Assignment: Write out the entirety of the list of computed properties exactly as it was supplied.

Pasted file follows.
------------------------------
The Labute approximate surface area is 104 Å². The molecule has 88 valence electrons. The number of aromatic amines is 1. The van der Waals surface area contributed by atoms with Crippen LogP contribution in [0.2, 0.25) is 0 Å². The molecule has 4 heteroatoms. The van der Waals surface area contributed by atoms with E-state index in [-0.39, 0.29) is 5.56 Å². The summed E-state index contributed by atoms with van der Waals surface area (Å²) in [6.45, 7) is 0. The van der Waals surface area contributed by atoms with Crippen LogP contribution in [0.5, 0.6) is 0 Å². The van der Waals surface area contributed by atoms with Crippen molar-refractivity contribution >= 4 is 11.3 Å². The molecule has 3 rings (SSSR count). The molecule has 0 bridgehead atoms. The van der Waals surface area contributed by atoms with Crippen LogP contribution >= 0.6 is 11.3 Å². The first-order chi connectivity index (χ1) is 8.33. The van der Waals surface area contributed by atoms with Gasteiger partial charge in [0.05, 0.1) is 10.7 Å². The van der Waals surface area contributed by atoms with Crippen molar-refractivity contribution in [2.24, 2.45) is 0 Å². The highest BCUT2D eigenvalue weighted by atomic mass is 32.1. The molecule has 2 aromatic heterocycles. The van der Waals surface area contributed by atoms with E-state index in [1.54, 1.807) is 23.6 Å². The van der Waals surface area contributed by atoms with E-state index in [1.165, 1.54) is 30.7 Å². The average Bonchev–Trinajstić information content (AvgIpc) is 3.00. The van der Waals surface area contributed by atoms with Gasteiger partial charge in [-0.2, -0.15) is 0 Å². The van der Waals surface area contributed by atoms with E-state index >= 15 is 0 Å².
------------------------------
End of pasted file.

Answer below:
The Labute approximate surface area is 104 Å². The molecule has 88 valence electrons. The number of aromatic amines is 1. The van der Waals surface area contributed by atoms with Crippen LogP contribution in [0.2, 0.25) is 0 Å². The molecule has 4 heteroatoms. The van der Waals surface area contributed by atoms with E-state index in [-0.39, 0.29) is 5.56 Å². The summed E-state index contributed by atoms with van der Waals surface area (Å²) in [6.45, 7) is 0. The van der Waals surface area contributed by atoms with Crippen LogP contribution in [0.5, 0.6) is 0 Å². The van der Waals surface area contributed by atoms with Crippen molar-refractivity contribution >= 4 is 11.3 Å². The molecule has 3 rings (SSSR count). The molecule has 0 bridgehead atoms. The van der Waals surface area contributed by atoms with Crippen LogP contribution >= 0.6 is 11.3 Å². The first-order chi connectivity index (χ1) is 8.33. The van der Waals surface area contributed by atoms with Gasteiger partial charge in [0.05, 0.1) is 10.7 Å². The van der Waals surface area contributed by atoms with Crippen molar-refractivity contribution in [2.24, 2.45) is 0 Å². The highest BCUT2D eigenvalue weighted by atomic mass is 32.1. The molecule has 2 aromatic heterocycles. The van der Waals surface area contributed by atoms with E-state index in [1.54, 1.807) is 23.6 Å². The van der Waals surface area contributed by atoms with E-state index in [1.165, 1.54) is 30.7 Å². The average Bonchev–Trinajstić information content (AvgIpc) is 3.00. The van der Waals surface area contributed by atoms with Gasteiger partial charge in [-0.2, -0.15) is 0 Å². The van der Waals surface area contributed by atoms with E-state index >= 15 is 0 Å².